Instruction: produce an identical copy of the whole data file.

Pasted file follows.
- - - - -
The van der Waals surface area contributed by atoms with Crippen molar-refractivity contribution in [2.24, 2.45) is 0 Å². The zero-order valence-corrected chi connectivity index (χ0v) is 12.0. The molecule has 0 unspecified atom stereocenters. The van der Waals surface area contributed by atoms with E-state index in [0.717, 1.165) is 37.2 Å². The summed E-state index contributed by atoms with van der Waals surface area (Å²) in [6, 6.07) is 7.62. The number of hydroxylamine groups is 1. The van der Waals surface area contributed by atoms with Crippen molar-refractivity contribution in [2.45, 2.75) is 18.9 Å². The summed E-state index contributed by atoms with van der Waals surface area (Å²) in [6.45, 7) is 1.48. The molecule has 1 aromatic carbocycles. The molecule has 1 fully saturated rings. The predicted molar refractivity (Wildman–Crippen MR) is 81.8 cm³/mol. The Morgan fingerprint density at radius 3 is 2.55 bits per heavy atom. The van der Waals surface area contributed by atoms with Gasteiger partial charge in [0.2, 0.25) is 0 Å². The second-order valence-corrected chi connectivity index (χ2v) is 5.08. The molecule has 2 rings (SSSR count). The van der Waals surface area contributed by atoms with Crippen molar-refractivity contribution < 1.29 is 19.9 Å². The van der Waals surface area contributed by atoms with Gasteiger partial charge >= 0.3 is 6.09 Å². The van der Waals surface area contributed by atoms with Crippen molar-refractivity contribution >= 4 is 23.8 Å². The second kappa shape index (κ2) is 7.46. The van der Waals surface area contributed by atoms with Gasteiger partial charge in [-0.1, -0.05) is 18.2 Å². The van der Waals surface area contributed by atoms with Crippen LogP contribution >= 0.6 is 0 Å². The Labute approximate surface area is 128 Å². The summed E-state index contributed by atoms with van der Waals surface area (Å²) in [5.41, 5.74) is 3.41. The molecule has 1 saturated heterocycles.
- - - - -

The van der Waals surface area contributed by atoms with Crippen molar-refractivity contribution in [2.24, 2.45) is 0 Å². The zero-order valence-corrected chi connectivity index (χ0v) is 12.0. The molecule has 0 unspecified atom stereocenters. The van der Waals surface area contributed by atoms with E-state index in [0.717, 1.165) is 37.2 Å². The summed E-state index contributed by atoms with van der Waals surface area (Å²) in [6, 6.07) is 7.62. The number of hydroxylamine groups is 1. The van der Waals surface area contributed by atoms with Crippen molar-refractivity contribution in [2.45, 2.75) is 18.9 Å². The summed E-state index contributed by atoms with van der Waals surface area (Å²) in [6.45, 7) is 1.48. The molecule has 1 aromatic carbocycles. The molecule has 1 fully saturated rings. The predicted molar refractivity (Wildman–Crippen MR) is 81.8 cm³/mol. The Morgan fingerprint density at radius 3 is 2.55 bits per heavy atom. The van der Waals surface area contributed by atoms with Gasteiger partial charge in [0.2, 0.25) is 0 Å². The second-order valence-corrected chi connectivity index (χ2v) is 5.08. The molecule has 2 rings (SSSR count). The van der Waals surface area contributed by atoms with Crippen molar-refractivity contribution < 1.29 is 19.9 Å². The van der Waals surface area contributed by atoms with Gasteiger partial charge >= 0.3 is 6.09 Å². The van der Waals surface area contributed by atoms with Crippen molar-refractivity contribution >= 4 is 23.8 Å². The second kappa shape index (κ2) is 7.46. The van der Waals surface area contributed by atoms with Gasteiger partial charge in [-0.1, -0.05) is 18.2 Å². The van der Waals surface area contributed by atoms with Crippen LogP contribution >= 0.6 is 0 Å². The Labute approximate surface area is 128 Å². The summed E-state index contributed by atoms with van der Waals surface area (Å²) in [5.41, 5.74) is 3.41. The molecule has 1 saturated heterocycles.